A first energy absorbing element (30) is positioned on a sidewall (18), a second energy absorbing element (32) is positioned on the sidewall (20), and a third energy absorbing element (34) is positioned proximate to the throat (16). The first, second and third energy absorbing elements (30, 32 and 34) can be described as being positioned along the base (17) of the lacrosse head (10).

The frame (12) includes pocket attachment apertures (36) and the energy absorbing element (24) includes apertures (38) substantially aligned with the pocket attachment apertures (36) for securing the energy absorbing element (34) to the frame (12).

Also included is a cover (40) which can also be described as a securement element (40) shaped to substantially correspond with the shape of the energy absorbing element (24). The cover (40) is positioned to engage and secure the energy engaging element (24) to the frame (12). As such, the energy absorbing element (24) is positioned between the cover (40) and the frame (12). Additionally, the energy absorbing element (24) and the cover (40) are shaped to substantially conform to the shape of the frame (12).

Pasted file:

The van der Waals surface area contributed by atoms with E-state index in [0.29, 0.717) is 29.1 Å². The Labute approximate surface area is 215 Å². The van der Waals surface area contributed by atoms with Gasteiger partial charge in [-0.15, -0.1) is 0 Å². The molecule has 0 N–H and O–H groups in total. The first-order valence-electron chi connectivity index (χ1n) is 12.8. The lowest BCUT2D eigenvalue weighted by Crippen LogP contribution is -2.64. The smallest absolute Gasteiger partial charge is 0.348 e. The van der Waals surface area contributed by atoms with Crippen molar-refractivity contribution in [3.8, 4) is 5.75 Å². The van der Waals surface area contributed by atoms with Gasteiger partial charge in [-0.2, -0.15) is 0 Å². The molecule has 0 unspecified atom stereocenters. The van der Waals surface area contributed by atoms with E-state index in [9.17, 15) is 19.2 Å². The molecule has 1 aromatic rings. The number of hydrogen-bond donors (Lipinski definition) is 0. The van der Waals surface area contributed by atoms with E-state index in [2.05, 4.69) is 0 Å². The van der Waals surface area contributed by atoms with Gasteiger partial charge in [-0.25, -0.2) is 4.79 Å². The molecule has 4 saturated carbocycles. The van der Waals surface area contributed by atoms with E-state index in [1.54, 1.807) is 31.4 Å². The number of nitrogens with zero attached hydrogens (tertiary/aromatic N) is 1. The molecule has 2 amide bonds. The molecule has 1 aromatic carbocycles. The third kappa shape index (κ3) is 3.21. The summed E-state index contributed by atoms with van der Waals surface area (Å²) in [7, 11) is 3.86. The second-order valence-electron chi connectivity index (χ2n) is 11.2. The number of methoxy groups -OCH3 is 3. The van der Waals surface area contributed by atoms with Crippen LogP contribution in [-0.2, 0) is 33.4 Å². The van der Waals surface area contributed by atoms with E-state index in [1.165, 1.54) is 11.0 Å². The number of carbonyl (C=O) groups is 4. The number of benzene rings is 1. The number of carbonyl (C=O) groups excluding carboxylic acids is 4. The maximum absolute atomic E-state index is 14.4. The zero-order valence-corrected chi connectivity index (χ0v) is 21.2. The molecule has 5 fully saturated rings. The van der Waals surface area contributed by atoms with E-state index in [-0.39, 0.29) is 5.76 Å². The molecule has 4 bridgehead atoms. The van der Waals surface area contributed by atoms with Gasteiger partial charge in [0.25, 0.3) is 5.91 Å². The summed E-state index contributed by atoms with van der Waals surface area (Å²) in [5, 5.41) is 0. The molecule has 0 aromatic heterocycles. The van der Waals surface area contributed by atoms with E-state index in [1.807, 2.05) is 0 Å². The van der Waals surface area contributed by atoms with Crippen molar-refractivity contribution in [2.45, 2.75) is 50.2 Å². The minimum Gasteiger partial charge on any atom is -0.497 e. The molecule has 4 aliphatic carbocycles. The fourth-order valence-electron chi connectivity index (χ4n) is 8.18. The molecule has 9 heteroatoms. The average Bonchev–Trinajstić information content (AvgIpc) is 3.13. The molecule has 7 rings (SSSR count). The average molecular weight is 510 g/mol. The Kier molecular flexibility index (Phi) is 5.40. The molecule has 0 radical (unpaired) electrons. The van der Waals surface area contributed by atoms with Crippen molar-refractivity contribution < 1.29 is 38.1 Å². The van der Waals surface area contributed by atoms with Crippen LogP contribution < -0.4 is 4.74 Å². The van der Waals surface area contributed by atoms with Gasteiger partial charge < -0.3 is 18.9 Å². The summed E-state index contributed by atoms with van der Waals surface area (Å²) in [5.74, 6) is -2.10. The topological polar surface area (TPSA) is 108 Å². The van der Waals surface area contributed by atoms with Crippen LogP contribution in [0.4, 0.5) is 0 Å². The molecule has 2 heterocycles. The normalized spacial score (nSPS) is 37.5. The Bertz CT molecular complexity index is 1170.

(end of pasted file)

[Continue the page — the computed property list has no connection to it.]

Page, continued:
The pocket (22) further includes connection components (42), which can be described as ties, strings, or laces, for connecting the pocket to the frame (12). The connection components (42) operatively engage the energy absorbing elements (24) or the frame (12), which can best be seen in FIGS. 6, 8, 9, and 10. The connection components (42) engage and align the cover (40), energy absorbing elements (24), and frame such that the energy absorbing elements (24) decelerate deflection of the connection components (40) with respect to the frame (12). As such, the energy absorbing elements (40) decelerate deflection of the pocket (22) with respect to the frame (12).